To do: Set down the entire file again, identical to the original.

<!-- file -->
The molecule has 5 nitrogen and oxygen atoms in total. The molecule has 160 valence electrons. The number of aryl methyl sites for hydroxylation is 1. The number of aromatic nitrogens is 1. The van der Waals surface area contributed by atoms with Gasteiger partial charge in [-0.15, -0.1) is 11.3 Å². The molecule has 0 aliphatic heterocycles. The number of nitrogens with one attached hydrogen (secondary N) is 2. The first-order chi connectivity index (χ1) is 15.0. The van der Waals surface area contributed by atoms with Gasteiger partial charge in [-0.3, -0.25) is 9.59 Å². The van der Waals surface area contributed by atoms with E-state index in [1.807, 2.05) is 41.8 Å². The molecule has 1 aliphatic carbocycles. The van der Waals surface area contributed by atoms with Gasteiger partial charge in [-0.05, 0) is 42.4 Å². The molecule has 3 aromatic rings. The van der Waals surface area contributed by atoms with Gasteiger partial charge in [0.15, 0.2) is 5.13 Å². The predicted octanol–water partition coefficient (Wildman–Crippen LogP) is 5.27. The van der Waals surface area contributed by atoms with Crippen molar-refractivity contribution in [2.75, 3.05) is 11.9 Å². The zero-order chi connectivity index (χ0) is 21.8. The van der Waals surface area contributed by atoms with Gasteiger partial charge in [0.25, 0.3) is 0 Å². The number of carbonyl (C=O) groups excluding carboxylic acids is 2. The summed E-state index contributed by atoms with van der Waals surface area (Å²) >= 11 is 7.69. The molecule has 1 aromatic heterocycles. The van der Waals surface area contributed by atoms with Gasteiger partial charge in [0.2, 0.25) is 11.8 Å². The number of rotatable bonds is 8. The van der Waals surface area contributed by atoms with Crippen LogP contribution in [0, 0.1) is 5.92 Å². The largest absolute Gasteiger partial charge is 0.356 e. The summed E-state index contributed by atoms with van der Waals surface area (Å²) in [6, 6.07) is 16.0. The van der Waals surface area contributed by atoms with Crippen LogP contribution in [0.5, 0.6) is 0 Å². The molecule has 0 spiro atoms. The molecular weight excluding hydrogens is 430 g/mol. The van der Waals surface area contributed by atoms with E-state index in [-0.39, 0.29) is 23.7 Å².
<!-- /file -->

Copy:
The molecule has 5 nitrogen and oxygen atoms in total. The molecule has 160 valence electrons. The number of aryl methyl sites for hydroxylation is 1. The number of aromatic nitrogens is 1. The van der Waals surface area contributed by atoms with Gasteiger partial charge in [-0.15, -0.1) is 11.3 Å². The molecule has 0 aliphatic heterocycles. The number of nitrogens with one attached hydrogen (secondary N) is 2. The first-order chi connectivity index (χ1) is 15.0. The van der Waals surface area contributed by atoms with Gasteiger partial charge in [-0.3, -0.25) is 9.59 Å². The van der Waals surface area contributed by atoms with E-state index in [1.807, 2.05) is 41.8 Å². The molecule has 1 aliphatic carbocycles. The van der Waals surface area contributed by atoms with Gasteiger partial charge in [-0.05, 0) is 42.4 Å². The molecule has 3 aromatic rings. The van der Waals surface area contributed by atoms with Gasteiger partial charge in [0.15, 0.2) is 5.13 Å². The predicted octanol–water partition coefficient (Wildman–Crippen LogP) is 5.27. The van der Waals surface area contributed by atoms with Crippen molar-refractivity contribution in [2.75, 3.05) is 11.9 Å². The zero-order chi connectivity index (χ0) is 21.8. The van der Waals surface area contributed by atoms with Gasteiger partial charge in [0.25, 0.3) is 0 Å². The number of carbonyl (C=O) groups excluding carboxylic acids is 2. The summed E-state index contributed by atoms with van der Waals surface area (Å²) >= 11 is 7.69. The molecule has 1 aromatic heterocycles. The van der Waals surface area contributed by atoms with Gasteiger partial charge in [0.2, 0.25) is 11.8 Å². The number of rotatable bonds is 8. The van der Waals surface area contributed by atoms with Crippen LogP contribution in [0, 0.1) is 5.92 Å². The largest absolute Gasteiger partial charge is 0.356 e. The summed E-state index contributed by atoms with van der Waals surface area (Å²) in [6, 6.07) is 16.0. The van der Waals surface area contributed by atoms with Crippen LogP contribution in [0.5, 0.6) is 0 Å². The molecule has 0 spiro atoms. The molecular weight excluding hydrogens is 430 g/mol. The van der Waals surface area contributed by atoms with E-state index in [-0.39, 0.29) is 23.7 Å².